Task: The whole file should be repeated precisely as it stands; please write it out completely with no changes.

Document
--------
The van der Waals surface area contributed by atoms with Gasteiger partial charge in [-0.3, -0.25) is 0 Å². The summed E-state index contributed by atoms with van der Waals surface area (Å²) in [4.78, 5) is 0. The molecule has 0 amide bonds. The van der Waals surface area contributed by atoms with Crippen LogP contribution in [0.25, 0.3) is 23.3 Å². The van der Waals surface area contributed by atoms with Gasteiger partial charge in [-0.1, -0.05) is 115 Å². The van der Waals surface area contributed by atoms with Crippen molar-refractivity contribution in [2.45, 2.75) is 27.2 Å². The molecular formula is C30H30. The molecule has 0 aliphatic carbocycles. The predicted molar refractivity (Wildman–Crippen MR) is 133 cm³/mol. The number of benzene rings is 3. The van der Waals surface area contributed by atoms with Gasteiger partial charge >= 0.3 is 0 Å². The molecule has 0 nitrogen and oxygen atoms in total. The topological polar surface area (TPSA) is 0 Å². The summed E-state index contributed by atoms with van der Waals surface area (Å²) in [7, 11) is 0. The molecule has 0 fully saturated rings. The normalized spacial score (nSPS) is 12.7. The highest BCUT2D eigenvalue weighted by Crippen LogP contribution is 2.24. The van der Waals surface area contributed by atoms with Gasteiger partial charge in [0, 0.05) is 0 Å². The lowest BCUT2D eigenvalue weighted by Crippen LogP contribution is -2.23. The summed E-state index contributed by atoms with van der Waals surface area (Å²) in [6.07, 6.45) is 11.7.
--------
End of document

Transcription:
The van der Waals surface area contributed by atoms with Gasteiger partial charge in [-0.3, -0.25) is 0 Å². The summed E-state index contributed by atoms with van der Waals surface area (Å²) in [4.78, 5) is 0. The molecule has 0 amide bonds. The van der Waals surface area contributed by atoms with Crippen LogP contribution in [0.25, 0.3) is 23.3 Å². The van der Waals surface area contributed by atoms with Gasteiger partial charge in [-0.1, -0.05) is 115 Å². The van der Waals surface area contributed by atoms with Crippen molar-refractivity contribution in [2.45, 2.75) is 27.2 Å². The molecular formula is C30H30. The molecule has 0 aliphatic carbocycles. The predicted molar refractivity (Wildman–Crippen MR) is 133 cm³/mol. The number of benzene rings is 3. The van der Waals surface area contributed by atoms with Gasteiger partial charge >= 0.3 is 0 Å². The molecule has 0 nitrogen and oxygen atoms in total. The topological polar surface area (TPSA) is 0 Å². The summed E-state index contributed by atoms with van der Waals surface area (Å²) in [7, 11) is 0. The molecule has 0 fully saturated rings. The normalized spacial score (nSPS) is 12.7. The highest BCUT2D eigenvalue weighted by Crippen LogP contribution is 2.24. The van der Waals surface area contributed by atoms with Gasteiger partial charge in [0, 0.05) is 0 Å². The lowest BCUT2D eigenvalue weighted by Crippen LogP contribution is -2.23. The summed E-state index contributed by atoms with van der Waals surface area (Å²) in [6.07, 6.45) is 11.7.